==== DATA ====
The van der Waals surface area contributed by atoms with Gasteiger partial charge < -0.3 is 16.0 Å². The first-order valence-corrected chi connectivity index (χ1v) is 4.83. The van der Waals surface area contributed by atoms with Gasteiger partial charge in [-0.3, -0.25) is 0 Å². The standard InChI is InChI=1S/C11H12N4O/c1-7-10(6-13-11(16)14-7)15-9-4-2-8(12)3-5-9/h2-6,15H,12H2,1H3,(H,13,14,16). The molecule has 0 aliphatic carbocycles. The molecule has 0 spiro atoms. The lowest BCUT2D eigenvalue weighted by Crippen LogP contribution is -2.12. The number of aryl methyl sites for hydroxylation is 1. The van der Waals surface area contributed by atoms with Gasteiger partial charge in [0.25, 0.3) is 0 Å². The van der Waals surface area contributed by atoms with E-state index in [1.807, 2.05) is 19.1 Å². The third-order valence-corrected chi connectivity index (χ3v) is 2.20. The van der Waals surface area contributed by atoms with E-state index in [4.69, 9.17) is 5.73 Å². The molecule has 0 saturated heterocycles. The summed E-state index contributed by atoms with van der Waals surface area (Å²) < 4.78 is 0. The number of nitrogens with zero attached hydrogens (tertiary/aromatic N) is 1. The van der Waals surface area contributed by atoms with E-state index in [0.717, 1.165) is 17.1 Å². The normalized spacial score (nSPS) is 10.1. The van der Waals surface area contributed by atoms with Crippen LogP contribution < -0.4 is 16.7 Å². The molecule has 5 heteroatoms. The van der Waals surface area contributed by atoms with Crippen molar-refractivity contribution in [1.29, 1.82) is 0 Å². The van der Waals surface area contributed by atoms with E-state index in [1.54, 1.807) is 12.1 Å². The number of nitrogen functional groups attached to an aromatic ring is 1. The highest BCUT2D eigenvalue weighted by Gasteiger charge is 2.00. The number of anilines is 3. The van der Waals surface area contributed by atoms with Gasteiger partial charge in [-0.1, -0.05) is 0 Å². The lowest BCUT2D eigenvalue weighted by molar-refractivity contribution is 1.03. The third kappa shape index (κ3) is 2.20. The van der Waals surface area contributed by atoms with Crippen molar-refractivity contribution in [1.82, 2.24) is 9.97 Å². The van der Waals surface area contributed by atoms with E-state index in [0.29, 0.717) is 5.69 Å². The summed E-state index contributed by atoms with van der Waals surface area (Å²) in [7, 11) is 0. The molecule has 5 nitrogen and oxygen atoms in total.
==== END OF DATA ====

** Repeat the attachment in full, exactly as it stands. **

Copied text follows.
The van der Waals surface area contributed by atoms with Gasteiger partial charge < -0.3 is 16.0 Å². The first-order valence-corrected chi connectivity index (χ1v) is 4.83. The van der Waals surface area contributed by atoms with Gasteiger partial charge in [-0.3, -0.25) is 0 Å². The standard InChI is InChI=1S/C11H12N4O/c1-7-10(6-13-11(16)14-7)15-9-4-2-8(12)3-5-9/h2-6,15H,12H2,1H3,(H,13,14,16). The molecule has 0 aliphatic carbocycles. The molecule has 0 spiro atoms. The lowest BCUT2D eigenvalue weighted by Crippen LogP contribution is -2.12. The number of aryl methyl sites for hydroxylation is 1. The van der Waals surface area contributed by atoms with Gasteiger partial charge in [0.25, 0.3) is 0 Å². The van der Waals surface area contributed by atoms with E-state index in [1.807, 2.05) is 19.1 Å². The third-order valence-corrected chi connectivity index (χ3v) is 2.20. The van der Waals surface area contributed by atoms with E-state index in [4.69, 9.17) is 5.73 Å². The molecule has 0 saturated heterocycles. The summed E-state index contributed by atoms with van der Waals surface area (Å²) < 4.78 is 0. The number of nitrogens with zero attached hydrogens (tertiary/aromatic N) is 1. The van der Waals surface area contributed by atoms with E-state index in [0.717, 1.165) is 17.1 Å². The normalized spacial score (nSPS) is 10.1. The van der Waals surface area contributed by atoms with Crippen LogP contribution < -0.4 is 16.7 Å². The molecule has 5 heteroatoms. The van der Waals surface area contributed by atoms with Crippen molar-refractivity contribution in [1.29, 1.82) is 0 Å². The van der Waals surface area contributed by atoms with E-state index in [1.54, 1.807) is 12.1 Å². The number of nitrogen functional groups attached to an aromatic ring is 1. The highest BCUT2D eigenvalue weighted by Gasteiger charge is 2.00. The number of anilines is 3. The van der Waals surface area contributed by atoms with Gasteiger partial charge in [-0.1, -0.05) is 0 Å². The lowest BCUT2D eigenvalue weighted by molar-refractivity contribution is 1.03. The third kappa shape index (κ3) is 2.20. The van der Waals surface area contributed by atoms with Crippen molar-refractivity contribution in [1.82, 2.24) is 9.97 Å². The van der Waals surface area contributed by atoms with E-state index in [0.29, 0.717) is 5.69 Å². The summed E-state index contributed by atoms with van der Waals surface area (Å²) in [7, 11) is 0. The molecule has 5 nitrogen and oxygen atoms in total.